VegFest 2017

This weekend I have tickets for VegFest, not a music festival with vegan bands, but a food festival celebrating vegetarian food. I can’t go to the whole thing as I am working parts of the weekend. I’ve been looking forward to it, but last night I saw a programme with a piece about vegetarian food and now I am a bit worried.

All the food they featured mimicked meat. There was the line about vegetarian food that could tempt meat eaters; a comment, based on the fact that so much of the meat mimicking stuff would have passed the blindfold test, that vegetarian food has come a long way. I wasn’t giving the programme my full attention, but my expectations of the weekend’s VegFest have abated. One producer who made veggie burgers that taste like meat listed the various ingredients she uses that give the taste, texture and whatever else of meat. In other words, the things I dislike.

So will VegFest be about what I think of as vegetarianism, or a prosletysing force for people who’d like to cut meat out of their diets but still feel like they eating it? The Linda McCartney form of vegetarianism. Fine if that’s what you want, but I’m beginning to feel it should have another name to distinguish it from vegetarianism that doesn’t have any interest in recreating meat out of vegetables. Continue reading


The Making of a Militant Vegetarian

I’ve been a vegetarian, the ovo lacto variety, for most of my life, since I was twelve years old. So that means quite a few decades.

Mother thought i should be a member of the Vegetarian Society. I don’t know why I resisted, maybe she was expecting me to stump up my own membership fees out of my meagre pocket money. I think that must have been it, or otherwise she would have just signed me up anyway. But whatever the reason, I never joined.

I had a look at their site a while ago and thought it looked quite good, but couldn’t see any advantage in becoming a member. That changed on Saturday evening. I’d been working in Westminster and at the end of the day I was in Parliament Square. So were lots of other people. There had been a demonstration that ended in a rally. Corbynistas, anti-austerity protesters, anti-Theresa May protesters, and probably people who regard themselves as affiliated to other causes and groups were, by the time I was there, singing and dancing along to Bob Marley songs. Good for them. It all seemed very good natured and well behaved. I am all in favour of peaceful protest, of people taking to the streets to express their views. Had I not been working, who knows, I might have been there with them. Continue reading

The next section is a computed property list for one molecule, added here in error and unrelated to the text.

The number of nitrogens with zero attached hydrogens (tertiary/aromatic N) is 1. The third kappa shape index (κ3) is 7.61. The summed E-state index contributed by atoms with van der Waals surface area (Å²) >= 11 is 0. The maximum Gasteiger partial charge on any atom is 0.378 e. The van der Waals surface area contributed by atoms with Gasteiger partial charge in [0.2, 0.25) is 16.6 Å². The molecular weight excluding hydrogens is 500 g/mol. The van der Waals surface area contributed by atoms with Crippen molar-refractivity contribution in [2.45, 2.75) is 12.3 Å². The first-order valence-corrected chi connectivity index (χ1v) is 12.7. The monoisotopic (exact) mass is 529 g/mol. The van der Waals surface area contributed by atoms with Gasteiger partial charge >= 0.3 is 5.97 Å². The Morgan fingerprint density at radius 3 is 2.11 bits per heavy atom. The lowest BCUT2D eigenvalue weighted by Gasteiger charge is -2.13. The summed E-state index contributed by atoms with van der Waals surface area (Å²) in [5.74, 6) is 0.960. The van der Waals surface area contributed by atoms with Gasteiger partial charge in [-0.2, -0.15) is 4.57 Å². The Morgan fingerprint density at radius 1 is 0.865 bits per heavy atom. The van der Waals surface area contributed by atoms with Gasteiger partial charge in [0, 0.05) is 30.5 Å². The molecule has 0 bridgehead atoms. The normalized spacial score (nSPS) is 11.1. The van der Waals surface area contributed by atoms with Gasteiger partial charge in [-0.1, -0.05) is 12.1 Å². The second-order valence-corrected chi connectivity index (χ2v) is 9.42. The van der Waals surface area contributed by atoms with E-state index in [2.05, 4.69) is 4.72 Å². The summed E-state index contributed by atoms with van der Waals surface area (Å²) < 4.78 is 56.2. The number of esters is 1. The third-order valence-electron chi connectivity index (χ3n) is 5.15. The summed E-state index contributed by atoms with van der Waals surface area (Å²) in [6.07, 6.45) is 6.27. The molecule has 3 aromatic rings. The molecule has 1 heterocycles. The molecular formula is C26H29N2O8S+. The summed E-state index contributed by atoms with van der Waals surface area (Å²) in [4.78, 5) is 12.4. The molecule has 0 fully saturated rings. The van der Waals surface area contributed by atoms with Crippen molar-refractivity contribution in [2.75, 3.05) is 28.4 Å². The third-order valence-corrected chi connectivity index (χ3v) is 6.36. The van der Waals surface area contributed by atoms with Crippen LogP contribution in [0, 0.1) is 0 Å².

The Penultimate Leg part 1

I was going to call this the last leg, but that will be Heathrow to Home, and even this penultimate leg divides in separate parts however you look at it.

I was early to bed and earlyish to rise. With only five Singaporean dollars to my name this morning, the hotel blow out buffet was never an option. But I had a very good vegetarian selection at a nearby Indian café last night for a princely almost five dollars, and had the sense to ask if they did breakfasts. The answer being in the affirmative, once washed and my bags rearranged for the nth time, I set off.

It was obviously a breakfast venue popular with locals too.

You may not find Dynamic Dining in any of the eating guides to Singapore, but I recommend it for good food and friendly service. There was a slight hiccough with my coffee which was served already sweetened, but my food was great from the word go. It turns out one of the cooks used to work for P&O as a chef. The before and after pictures of my meal tell their own story.


This chap arrived by motorbike just as I was paying.

Then back to the hotel and a quick trip to the eighth floor for some last views of Singapore.


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Flora and Fauna in Melbourne

As the number of days I have left before I fly home drops to single figures so the temperature rises. Tomorrow it is expected to be 38c in Melbourne. We're planning a day in an air-conditioned cinema followed by an air-conditioned museum. I thought I might do another trail in Melbourne's arcades this afternoon, but the promise of Martinis at two has persuaded me to put that off. In the meantime I'm enjoying herbal tea at the kitchen table.

Hobarts's gardens were full of colour. I'd have thought that was normal, but we were told last year there was a drought and nothing was growing. People are making the most of the current lushness.

In Seddon, the flowers are also blooming. I am very fond of amaryllis, and this one is in a garden just round the corner.

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Perfect Tuesday

Just on four o’clock and as I don’t drink tea I decided to open one of my cans of weak lager. MasterB is stretched out on the bed, sleeping his way through the heat of the afternoon. I’d post pictures of him and the surrounding farmland, but for some reason my camera and my tablet are not talking. He’s a seasoned boat cat these days; he’s been coming here for five years now, the first time the day after he was neutered, which was also the day of the Royal Wedding. He’s had three lots of shore leave, though this morning’s was very short. Although eager to check out the world beyond the gunwale, he swiftly had second thoughts and opted to come aboard again after less than five minutes.